ESA’s Euclid mission aims to reveal the nature of dark matter and dark energy by creating a 3D time-map of the Universe using its unique optics to observe billions of galaxies. The data gathered will allow precise inferences about these elusive entities, advancing our understanding of the Universe’s expansion and gravity’s behavior at large distances.
The European Space Agency’s Euclid mission is designed to bring the dark side of the Universe to light. Based on the way galaxies rotate and orbit one another, and the way in which the Universe is expanding, astronomers believe that two unseen entities dominate the composition of our cosmos. They call these mysterious components dark matter and dark energy, yet to date we have not been able to detect either of them directly, only inferring their presence from the effects they have on the Universe at large.
To better understand what dark matter and dark energy may be, we need a mission that can more closely reveal what effects they have had on galaxies, galaxy clusters, and the expansion of the Universe itself. Euclid is that mission.
ESA’s Euclid mission is designed to uncover the properties and effects of the elusive dark matter and dark energy, entities believed to be dominating the universe’s composition but remain undetected directly. Euclid will create a 3D map of the Universe, utilizing time as its third dimension, by observing billions of galaxies up to 10 billion light-years away. This extensive mapping will help scientists chart the position and velocity of galaxies across vast distances and through cosmic history, shedding light on the Universe’s expansion over time. Credit: ESA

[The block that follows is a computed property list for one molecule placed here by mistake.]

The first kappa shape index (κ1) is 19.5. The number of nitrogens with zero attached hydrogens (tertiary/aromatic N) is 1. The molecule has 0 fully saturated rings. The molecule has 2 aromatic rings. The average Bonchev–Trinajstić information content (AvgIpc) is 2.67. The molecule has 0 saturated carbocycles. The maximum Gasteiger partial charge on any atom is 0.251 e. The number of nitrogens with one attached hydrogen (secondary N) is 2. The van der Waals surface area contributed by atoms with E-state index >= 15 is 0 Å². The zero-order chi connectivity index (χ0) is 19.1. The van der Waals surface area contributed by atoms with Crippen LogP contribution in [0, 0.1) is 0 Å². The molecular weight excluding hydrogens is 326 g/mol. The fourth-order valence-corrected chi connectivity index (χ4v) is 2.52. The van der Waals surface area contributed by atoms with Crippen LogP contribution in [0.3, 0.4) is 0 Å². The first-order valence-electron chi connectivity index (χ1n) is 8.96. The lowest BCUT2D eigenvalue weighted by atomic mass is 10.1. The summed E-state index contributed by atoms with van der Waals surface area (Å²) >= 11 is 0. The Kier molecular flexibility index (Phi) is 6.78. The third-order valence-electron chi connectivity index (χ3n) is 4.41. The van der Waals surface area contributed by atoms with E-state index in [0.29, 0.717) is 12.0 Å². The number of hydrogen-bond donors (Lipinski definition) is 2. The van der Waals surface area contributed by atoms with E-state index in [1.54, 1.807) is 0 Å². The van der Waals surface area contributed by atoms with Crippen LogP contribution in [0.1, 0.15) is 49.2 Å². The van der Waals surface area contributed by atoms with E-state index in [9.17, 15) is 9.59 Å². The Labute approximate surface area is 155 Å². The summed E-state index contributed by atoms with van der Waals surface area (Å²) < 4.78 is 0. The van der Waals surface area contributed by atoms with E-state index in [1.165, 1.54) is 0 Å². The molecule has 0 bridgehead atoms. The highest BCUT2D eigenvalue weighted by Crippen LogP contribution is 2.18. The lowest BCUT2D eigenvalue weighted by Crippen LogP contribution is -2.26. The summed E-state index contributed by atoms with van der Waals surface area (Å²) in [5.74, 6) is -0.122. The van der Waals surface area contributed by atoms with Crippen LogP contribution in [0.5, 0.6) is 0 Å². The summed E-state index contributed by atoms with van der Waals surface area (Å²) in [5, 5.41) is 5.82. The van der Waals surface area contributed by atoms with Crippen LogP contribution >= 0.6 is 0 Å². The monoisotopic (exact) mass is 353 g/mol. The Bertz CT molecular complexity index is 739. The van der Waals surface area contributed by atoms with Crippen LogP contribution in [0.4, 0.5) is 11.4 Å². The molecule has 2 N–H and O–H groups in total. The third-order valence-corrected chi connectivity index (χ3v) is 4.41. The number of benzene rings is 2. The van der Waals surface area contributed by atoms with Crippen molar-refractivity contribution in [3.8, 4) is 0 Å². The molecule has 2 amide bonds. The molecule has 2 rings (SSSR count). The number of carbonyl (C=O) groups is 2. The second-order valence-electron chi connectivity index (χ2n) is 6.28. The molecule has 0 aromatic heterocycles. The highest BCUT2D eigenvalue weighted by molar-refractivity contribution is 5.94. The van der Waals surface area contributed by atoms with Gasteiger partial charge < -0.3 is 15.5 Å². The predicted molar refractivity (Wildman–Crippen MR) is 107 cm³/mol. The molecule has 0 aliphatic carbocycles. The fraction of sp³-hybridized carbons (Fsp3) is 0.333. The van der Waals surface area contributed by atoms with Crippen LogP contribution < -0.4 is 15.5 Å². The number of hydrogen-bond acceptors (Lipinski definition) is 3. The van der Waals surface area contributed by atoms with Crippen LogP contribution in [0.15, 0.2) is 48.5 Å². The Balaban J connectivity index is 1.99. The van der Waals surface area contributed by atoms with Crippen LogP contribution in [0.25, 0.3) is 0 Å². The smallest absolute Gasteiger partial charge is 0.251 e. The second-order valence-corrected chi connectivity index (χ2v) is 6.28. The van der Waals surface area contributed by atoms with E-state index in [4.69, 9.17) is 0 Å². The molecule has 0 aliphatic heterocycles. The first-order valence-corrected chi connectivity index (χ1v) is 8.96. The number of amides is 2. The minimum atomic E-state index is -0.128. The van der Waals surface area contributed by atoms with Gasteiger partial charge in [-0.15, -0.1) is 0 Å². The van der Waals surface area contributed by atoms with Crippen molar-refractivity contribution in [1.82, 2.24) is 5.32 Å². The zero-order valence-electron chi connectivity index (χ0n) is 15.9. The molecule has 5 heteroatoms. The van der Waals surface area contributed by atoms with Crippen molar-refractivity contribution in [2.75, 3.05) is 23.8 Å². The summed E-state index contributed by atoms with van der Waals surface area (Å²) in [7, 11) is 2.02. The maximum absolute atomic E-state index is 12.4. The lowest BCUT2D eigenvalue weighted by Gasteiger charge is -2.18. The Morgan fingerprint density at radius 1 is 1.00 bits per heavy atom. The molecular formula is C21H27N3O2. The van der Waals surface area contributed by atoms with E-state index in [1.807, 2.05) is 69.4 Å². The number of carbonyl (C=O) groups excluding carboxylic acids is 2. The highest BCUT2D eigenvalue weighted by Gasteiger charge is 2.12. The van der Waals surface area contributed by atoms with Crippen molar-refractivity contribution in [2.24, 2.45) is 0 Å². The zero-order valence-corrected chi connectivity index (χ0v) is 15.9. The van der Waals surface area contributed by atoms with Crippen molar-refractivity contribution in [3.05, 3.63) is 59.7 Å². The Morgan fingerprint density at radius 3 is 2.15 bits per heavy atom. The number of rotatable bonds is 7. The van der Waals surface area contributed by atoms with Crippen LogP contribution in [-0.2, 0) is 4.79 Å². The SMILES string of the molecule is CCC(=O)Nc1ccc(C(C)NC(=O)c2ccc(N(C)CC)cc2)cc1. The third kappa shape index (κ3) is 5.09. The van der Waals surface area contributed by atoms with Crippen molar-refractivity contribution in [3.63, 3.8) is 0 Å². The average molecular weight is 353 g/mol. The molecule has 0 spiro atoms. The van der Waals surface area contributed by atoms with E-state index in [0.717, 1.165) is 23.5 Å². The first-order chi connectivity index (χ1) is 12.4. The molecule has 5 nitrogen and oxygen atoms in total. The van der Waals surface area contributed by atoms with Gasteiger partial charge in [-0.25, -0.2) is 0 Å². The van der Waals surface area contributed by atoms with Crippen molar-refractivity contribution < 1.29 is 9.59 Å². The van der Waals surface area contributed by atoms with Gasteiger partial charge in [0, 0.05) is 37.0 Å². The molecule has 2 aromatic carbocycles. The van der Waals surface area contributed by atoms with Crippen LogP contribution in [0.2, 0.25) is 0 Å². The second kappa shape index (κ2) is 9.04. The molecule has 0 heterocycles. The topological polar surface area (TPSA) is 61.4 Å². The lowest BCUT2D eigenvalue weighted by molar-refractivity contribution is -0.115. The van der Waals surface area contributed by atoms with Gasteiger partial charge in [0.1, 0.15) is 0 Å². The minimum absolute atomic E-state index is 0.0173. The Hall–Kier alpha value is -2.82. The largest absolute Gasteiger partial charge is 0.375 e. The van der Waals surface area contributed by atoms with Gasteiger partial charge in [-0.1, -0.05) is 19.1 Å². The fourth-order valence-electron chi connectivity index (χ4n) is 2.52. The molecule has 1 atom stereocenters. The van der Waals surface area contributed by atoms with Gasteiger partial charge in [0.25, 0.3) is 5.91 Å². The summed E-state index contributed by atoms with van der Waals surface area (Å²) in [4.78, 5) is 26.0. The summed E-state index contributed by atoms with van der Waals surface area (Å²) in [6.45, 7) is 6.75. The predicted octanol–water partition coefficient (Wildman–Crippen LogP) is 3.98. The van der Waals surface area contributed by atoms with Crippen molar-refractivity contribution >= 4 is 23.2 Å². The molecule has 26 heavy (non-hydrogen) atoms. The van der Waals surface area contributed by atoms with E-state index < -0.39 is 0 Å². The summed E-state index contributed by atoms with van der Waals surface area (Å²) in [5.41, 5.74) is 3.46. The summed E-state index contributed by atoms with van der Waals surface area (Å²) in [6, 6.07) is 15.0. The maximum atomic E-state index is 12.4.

ESA’s Euclid mission will create a 3D map of the Universe, with the third dimension representing time itself. The further away a galaxy is located, the longer its light has taken to reach us and so the earlier in cosmic history we will see it. By observing billions of galaxies out to a distance of 10 billion light-years, scientists will be able to chart the position and velocity of galaxies over immense distances and through most of cosmic history, and trace the way the Universe has expanded during that time. Euclid’s extraordinary optics will also reveal subtle distortions in the appearance of galaxies.
From this wealth of new data, astronomers will be able to infer the properties of dark energy and dark matter more precisely than ever before. This will help theorists pin down the nature of these mysterious components and develop a refined understanding of how gravity behaves at the largest distances.